Narratives and Identity
1 min read

Narratives and Identity

I hate when sports fans say, “We won!”  You literally sat on your butt and drank beer.  Fans also get pissed when their team loses.  “Because Steph missed a corner three, I’m pissed off.”  Identity and narratives are common in sports, and they’re also present in every facet of human existence.

People create stories to explain what they don’t comprehend.  And I hate it.  Don’t you want to see the truth?  Why color it by identifying with one side or the other?  Why impart meaning to something you don’t understand?

But narratives and identities are intrinsic to human nature.  People create narratives to escape from uncertainty.  Identities also give comfort, a sense of belonging and community.  Narratives and identity are a response to otherwise living in a chaotic, meaningless world.

Narratives and identities reinforce each other.  Having a narrative creates an identity.  “I ate five slices of pizza and didn’t go to the gym, I have no will-power.”  Likewise, identities create narratives.  “I’m lazy, so I didn’t go workout.”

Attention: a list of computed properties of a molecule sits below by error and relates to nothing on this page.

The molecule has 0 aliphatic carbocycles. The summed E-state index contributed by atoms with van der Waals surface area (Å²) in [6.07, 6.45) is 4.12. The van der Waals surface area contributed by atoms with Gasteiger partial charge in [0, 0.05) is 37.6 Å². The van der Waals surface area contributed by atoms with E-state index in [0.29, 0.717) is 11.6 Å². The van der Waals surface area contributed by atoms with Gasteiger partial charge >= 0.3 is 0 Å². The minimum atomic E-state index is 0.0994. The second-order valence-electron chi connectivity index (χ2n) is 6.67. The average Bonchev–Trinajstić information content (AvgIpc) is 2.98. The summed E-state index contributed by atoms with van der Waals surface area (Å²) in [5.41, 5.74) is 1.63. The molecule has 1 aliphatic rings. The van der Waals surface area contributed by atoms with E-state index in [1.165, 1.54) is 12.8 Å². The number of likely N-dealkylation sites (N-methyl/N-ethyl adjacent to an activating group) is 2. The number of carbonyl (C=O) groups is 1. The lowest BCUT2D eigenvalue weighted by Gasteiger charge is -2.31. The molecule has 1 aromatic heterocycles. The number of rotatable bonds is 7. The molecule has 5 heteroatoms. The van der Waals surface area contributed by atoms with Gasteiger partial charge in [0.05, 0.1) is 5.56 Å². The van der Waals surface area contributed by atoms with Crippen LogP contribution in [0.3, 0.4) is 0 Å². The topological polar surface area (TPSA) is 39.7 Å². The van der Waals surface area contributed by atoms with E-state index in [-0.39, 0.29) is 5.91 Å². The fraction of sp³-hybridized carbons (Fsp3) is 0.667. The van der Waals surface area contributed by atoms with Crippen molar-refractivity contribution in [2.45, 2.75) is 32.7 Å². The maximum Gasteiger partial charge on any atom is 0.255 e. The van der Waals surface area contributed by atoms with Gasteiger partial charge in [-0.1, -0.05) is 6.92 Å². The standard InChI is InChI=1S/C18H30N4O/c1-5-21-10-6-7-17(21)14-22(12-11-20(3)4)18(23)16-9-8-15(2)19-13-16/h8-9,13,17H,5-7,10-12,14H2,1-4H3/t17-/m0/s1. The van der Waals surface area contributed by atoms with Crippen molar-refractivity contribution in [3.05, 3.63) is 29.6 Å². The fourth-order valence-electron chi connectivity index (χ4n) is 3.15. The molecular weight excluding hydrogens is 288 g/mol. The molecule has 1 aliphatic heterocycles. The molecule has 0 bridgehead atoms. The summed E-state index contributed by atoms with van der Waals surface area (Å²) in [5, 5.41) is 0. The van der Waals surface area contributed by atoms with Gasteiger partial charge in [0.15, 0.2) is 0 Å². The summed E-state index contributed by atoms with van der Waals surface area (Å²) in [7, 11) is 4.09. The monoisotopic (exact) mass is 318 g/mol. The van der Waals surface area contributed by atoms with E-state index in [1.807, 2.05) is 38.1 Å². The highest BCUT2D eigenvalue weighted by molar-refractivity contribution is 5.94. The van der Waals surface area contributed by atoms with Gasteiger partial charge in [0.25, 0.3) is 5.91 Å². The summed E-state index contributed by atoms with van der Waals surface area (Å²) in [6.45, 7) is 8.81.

The problem is all narratives are colored by your experience and context.  You’re seeing the world through your own interpretation.  You’re judging based on your identity and the narratives.  This may sound harmless, but it’s hard to solve problems if your understanding is clouded by narrative.

For a long time, I thought rationality was the key to getting closer to reality.  You would see Truth and not be blinded by narratives and identities.  But I slowly realized this doesn’t work.  There are unknown unknowns.  Context matters.  There’s nebulousness.  Most importantly, rationality is also an identity and you’re creating a narrative around that.

Now I think the solution is to live in the moment.  See things curiously and earnestly.  There’s no need to ascribe motivations.  Don’t judge.  Just do.  Or don’t.